A few months ago in January of 2022, Ari Lennox, a well known and admired US R&B singer made the decision to accept some interviews from South Africa, the first one being with a big South African podcast personality, Mac G.
The events from the interview — that resulted in Lennox’s decision — turned awry when Mac G inappropriately and crassly asked about Ari Lennox’s sex life saying: “Is someone fucking you good right now?” Ari, attempting to protect herself from the brutally uncomfortable situation called out the misogynistic comment and tweeted her thoughts and opinions about the situation. This invited many South Africans online to harass the singer claiming that the question was just based on a sexual song that she had previously released so it’s all on her.
The battle between a group of South Africans and Ari Lennox continued after she responded with disapproval to what seemed like an innocent tweet from a well known Twitter user / social media personality Mr Smeg also known as Michael Bucwa.
“Hey @AriLennox, you are beautiful and I love your music. When are you coming to South Africa?”
The comment was soon responded to by the popular R&B singer
“No thanks, Smegma! Your entire existence is nauseating.”
At the offset, it could seem like Lennox was being rude to Bucwa for a seemingly innocent tweet but that was quickly disproved when fans recollected a tweet of his just a few months before calling the singer ugly for asserting herself against a previous situation with Mac G.
“Ari Lennox is not beautiful”
It seems like the singer did not forget his distasteful comment after the incident with Mac G; a comment that is now in direct conflict with what he proclaims now. Mr Smegs’s persona is built on a foundation of being a “nice guy”. Unfortunately, that slipped when he indirectly agreed and defended the misogynistic question made by Mac G.
The idea of the ‘nice guy’ is not a new idea. For years, femmes have recognised patterns within men who seem to play into some sense of innocence and integrity while perpetuating patriarchal ideas and behaviours. Could Mr Smeg just be another pillar of a system of intense hatred towards femmes in South Africa?
This kind of hatred was further visible by the number of tweets by South Africans going semi viral in response to Lennox’s comment towards Bucwa with most of these tweets attacking her physical features, her level of success and unsurprisingly threatening physical harm and violence towards the singer. One of the tweets ‘joked’ that they should send Bujy, a popular television presenter, who earlier this year allegedly physically attacked a fellow television presenter, Boity Thulo, to go over to the USA and enact that same type of violence towards Lennox.
“Actually, bashing Ari Lennox on Twitter won’t help, it’s time we call out the big guns. Someone hit up Bujy; we sending her over to USA to deal with this urgent matter quick fast in a hurry !!”
The intentional killing of femmes in South Africa reached an achingly high rate around 2019 with the WHO organisation reporting South Africa as the fourth highest country in the world to engage in femicide. This comes as no surprise to any person with an understanding of South Africa and its engagement in misogynistic thought and behaviours.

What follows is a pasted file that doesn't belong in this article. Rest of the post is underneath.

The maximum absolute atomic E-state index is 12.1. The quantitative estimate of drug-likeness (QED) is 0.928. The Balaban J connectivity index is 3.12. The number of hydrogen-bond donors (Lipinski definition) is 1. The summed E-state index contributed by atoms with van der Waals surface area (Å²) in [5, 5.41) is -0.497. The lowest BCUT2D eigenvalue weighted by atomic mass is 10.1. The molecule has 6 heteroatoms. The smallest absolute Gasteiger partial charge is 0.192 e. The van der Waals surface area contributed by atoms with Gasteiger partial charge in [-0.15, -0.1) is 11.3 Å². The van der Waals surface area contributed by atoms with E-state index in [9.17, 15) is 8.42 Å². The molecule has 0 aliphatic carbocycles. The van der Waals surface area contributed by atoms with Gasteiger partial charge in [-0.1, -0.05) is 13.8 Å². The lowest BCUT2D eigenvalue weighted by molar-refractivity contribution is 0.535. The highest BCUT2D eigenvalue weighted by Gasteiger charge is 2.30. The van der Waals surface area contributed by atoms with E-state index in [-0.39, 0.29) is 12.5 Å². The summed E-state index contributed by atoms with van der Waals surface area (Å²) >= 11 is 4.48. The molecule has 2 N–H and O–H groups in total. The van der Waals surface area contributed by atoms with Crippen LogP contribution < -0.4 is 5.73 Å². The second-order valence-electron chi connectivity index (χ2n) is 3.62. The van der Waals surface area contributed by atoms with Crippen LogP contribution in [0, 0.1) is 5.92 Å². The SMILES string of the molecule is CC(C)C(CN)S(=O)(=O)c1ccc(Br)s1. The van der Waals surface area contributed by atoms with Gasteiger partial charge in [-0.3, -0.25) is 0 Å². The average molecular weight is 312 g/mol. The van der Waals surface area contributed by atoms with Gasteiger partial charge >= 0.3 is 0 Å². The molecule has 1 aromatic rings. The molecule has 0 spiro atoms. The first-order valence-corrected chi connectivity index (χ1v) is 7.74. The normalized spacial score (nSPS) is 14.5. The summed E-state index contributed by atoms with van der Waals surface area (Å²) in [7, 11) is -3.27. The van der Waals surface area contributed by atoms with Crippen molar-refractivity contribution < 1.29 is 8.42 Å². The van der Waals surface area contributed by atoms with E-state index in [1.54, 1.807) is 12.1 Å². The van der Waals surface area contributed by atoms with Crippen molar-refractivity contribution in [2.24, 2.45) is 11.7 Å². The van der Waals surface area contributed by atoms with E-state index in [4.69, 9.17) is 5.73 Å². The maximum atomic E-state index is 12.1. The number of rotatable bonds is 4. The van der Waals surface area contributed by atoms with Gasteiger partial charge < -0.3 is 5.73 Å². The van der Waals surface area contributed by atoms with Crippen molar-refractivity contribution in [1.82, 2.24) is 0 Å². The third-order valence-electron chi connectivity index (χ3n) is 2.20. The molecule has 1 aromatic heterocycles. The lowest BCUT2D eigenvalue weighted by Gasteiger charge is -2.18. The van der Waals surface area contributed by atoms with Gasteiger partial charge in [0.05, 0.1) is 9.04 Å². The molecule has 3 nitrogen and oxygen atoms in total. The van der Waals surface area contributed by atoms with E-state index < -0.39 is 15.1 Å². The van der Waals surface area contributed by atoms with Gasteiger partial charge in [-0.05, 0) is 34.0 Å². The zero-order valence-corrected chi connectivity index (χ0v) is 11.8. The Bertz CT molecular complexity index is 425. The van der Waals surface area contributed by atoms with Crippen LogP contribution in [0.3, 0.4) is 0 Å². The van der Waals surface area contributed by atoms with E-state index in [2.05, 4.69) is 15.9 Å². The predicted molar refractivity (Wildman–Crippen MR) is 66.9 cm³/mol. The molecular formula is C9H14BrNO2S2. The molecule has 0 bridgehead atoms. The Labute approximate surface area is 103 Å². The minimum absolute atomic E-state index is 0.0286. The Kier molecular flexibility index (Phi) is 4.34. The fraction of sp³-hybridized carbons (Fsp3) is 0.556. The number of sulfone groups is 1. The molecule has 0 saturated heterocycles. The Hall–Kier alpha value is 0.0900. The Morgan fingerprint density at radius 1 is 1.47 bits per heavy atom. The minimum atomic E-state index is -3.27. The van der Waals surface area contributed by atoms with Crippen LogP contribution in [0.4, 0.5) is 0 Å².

The act of assault, harassment and murder are rooted in the framework of conscious and unconscious agreements made by general South African society. This speaks to certain ideas with rape culture. Behaviours are rooted in ideas and thoughts. To understand why South African men specifically are engaging in heinous crimes against femmes in the country, there needs to be an evaluation of the psychology that is built by societal conditioning and perpetuations.
The comments made by a lot of South Africans online speak to this idea — that the generation of misogynistic thought will always spill into all kinds of industries, platforms and areas of life. Why is there an impulse for South Africans to respond to a tweet that they don’t like with threats of violence and stereotypical anti femme rhetoric? Why is there an impulse to invade and demolish the boundaries, dignities and humanity of femmes?
Even if there is nothing to respond to. Is being a ‘man’ in South Africa in line with cruelty against femmes? If these violent and sexist thoughts cannot change, why would these violent behaviours disappear?
It is apparent that there is a payoff to engaging in these dehumanising behaviours. Mr Smeg is being coddled, supported and defended online. Mac G has gone on to make many more successful podcast episodes with no real consequences to his comments, even if said podcasts continue to engage in sexist, homophobic and transphobic dialogue.
To be a man and to engage in misogyny in South Africa is a benefit. It is valuable to their life experience. They are able to display incredibly disastrous tantrums and get praised for it. The system of patriarchy is one that affords privileges to men in this country. To ask sexist men to change in South Africa is to ask sexist men to — in their minds — give up on their power, privileges and rewards. Thus creating a very intimate kind of hell for all femmes that live in the country.